I’ve been picking up where I left off in Victor Hugo’s Les Misérables, and there are so many notable quotes I come across I could post one of these every night. But I wanted to post at least post one. I’m in Volume III, titled, Marius, where the author traces the life of Marius from his childhood to where he meets Cosette. Here, he has been turned out of his house by his grandfather over political disputes, and Marius struggles to live on a small income. Hugo then rhapsodizes on youth and poverty.
Poverty in youth, when it succeeds, has this magnificent property about it, that it turns the whole will towards effort, and the whole soul towards aspiration. Poverty instantly lays material life bare and renders it hideous; hence inexpressible bounds towards the ideal life. The wealthy young man has a hundred coarse and brilliant distractions, horse races, hunting, dogs, tobacco, gaming, good repasts, and all the rest of it; occupations for the baser side of the soul, at the expense of the loftier and more delicate sides. The poor young man wins his bread with difficulty; he eats; when he has eaten, he has nothing more but meditation. He goes to the spectacles which God furnishes gratis; he gazes at the sky, space, the stars, flowers, children, the humanity among which he is suffering, the creation amid which he beams. He gazes so much on humanity that he perceives its soul, he gazes upon creation to such an extent that he beholds God. He dreams, he feels himself great; he dreams on, and feels himself tender. From the egotism of the man who suffers he passes to the compassion of the man who meditates. An admirable sentiment breaks forth in him, forgetfulness of self and pity for all. As he thinks of the innumerable enjoyments which nature offers, gives, and lavishes to souls which stand open, and refuses to souls that are closed, he comes to pity, he the millionnaire of the mind, the millionnaire of money. All hatred departs from his heart, in proportion as light penetrates his spirit. And is he unhappy? No. The misery of a young man is never miserable. The first young lad who comes to hand, however poor he may be, with his strength, his health, his rapid walk, his brilliant eyes, his warmly circulating blood, his black hair, his red lips, his white teeth, his pure breath, will always arouse the envy of an aged emperor. And then, every morning, he sets himself afresh to the task of earning his bread; and while his hands earn his bread, his dorsal column gains pride, his brain gathers ideas. His task finished, he returns to ineffable ecstasies, to contemplation, to joys; he beholds his feet set in afflictions, in obstacles, on the pavement, in the nettles, sometimes in the mire; his head in the light. He is firm serene, gentle, peaceful, attentive, serious, content with little, kindly; and he thanks God for having bestowed on him those two forms of riches which many a rich man lacks: work, which makes him free; and thought, which makes him dignified. (Vol III, Book 5, Chapter III)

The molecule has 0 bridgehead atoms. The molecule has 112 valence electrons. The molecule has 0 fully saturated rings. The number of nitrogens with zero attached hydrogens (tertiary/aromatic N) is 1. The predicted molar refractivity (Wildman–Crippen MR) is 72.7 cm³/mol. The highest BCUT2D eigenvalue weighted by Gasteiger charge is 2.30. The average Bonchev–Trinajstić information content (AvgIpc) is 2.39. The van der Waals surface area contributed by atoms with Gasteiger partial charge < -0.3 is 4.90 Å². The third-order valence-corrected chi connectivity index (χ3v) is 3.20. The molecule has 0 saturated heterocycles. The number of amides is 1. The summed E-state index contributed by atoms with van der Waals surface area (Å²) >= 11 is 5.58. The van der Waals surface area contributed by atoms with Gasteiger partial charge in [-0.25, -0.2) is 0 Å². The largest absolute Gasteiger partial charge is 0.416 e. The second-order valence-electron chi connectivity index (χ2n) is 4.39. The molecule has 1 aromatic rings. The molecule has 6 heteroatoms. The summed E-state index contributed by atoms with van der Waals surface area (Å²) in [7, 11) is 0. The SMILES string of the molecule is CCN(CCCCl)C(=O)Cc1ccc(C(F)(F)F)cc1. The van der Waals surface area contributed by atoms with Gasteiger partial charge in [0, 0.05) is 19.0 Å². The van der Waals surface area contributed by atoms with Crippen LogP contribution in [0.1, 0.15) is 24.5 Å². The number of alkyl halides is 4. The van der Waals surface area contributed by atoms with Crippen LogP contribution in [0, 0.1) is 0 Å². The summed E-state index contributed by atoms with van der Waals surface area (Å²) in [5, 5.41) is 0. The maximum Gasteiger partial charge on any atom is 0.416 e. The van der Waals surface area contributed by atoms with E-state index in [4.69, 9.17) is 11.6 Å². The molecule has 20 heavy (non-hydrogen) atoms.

I will say that’s great quote, though overly romanticized. I’ve seen where poverty makes young men cruel and greedy, so I can’t vouch for the universality of Hugo’s vision. Still one can see by his vows of poverty the mendicant religious in that quote. Poverty can bring you closer to God.